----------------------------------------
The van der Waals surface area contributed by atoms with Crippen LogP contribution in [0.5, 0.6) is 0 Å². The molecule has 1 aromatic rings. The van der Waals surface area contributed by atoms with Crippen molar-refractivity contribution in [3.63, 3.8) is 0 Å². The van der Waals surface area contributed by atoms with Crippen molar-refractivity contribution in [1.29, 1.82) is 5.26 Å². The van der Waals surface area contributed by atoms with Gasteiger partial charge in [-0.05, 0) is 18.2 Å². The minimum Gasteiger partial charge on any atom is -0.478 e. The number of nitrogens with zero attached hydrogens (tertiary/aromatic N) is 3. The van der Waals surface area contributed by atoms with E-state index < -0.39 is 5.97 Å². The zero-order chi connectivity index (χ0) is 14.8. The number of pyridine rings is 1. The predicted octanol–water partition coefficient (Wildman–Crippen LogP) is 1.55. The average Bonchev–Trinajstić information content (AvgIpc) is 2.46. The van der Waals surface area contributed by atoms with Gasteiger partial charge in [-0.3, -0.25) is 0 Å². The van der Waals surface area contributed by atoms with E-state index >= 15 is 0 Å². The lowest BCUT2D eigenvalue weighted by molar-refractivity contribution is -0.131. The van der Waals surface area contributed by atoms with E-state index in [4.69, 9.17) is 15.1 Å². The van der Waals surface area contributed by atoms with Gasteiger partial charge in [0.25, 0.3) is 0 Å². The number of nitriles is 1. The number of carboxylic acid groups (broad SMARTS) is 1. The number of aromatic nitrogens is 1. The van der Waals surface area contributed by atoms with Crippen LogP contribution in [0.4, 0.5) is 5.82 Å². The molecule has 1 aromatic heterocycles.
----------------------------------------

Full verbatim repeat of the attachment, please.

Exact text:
The van der Waals surface area contributed by atoms with Crippen LogP contribution in [0.5, 0.6) is 0 Å². The molecule has 1 aromatic rings. The van der Waals surface area contributed by atoms with Crippen molar-refractivity contribution in [3.63, 3.8) is 0 Å². The van der Waals surface area contributed by atoms with Crippen molar-refractivity contribution in [1.29, 1.82) is 5.26 Å². The van der Waals surface area contributed by atoms with Gasteiger partial charge in [-0.05, 0) is 18.2 Å². The minimum Gasteiger partial charge on any atom is -0.478 e. The number of nitrogens with zero attached hydrogens (tertiary/aromatic N) is 3. The van der Waals surface area contributed by atoms with E-state index < -0.39 is 5.97 Å². The zero-order chi connectivity index (χ0) is 14.8. The number of pyridine rings is 1. The predicted octanol–water partition coefficient (Wildman–Crippen LogP) is 1.55. The average Bonchev–Trinajstić information content (AvgIpc) is 2.46. The van der Waals surface area contributed by atoms with Gasteiger partial charge in [-0.3, -0.25) is 0 Å². The van der Waals surface area contributed by atoms with E-state index >= 15 is 0 Å². The lowest BCUT2D eigenvalue weighted by molar-refractivity contribution is -0.131. The van der Waals surface area contributed by atoms with E-state index in [4.69, 9.17) is 15.1 Å². The van der Waals surface area contributed by atoms with Gasteiger partial charge in [0.25, 0.3) is 0 Å². The number of nitriles is 1. The number of carboxylic acid groups (broad SMARTS) is 1. The number of aromatic nitrogens is 1. The van der Waals surface area contributed by atoms with Crippen LogP contribution in [0.4, 0.5) is 5.82 Å². The molecule has 1 aromatic heterocycles.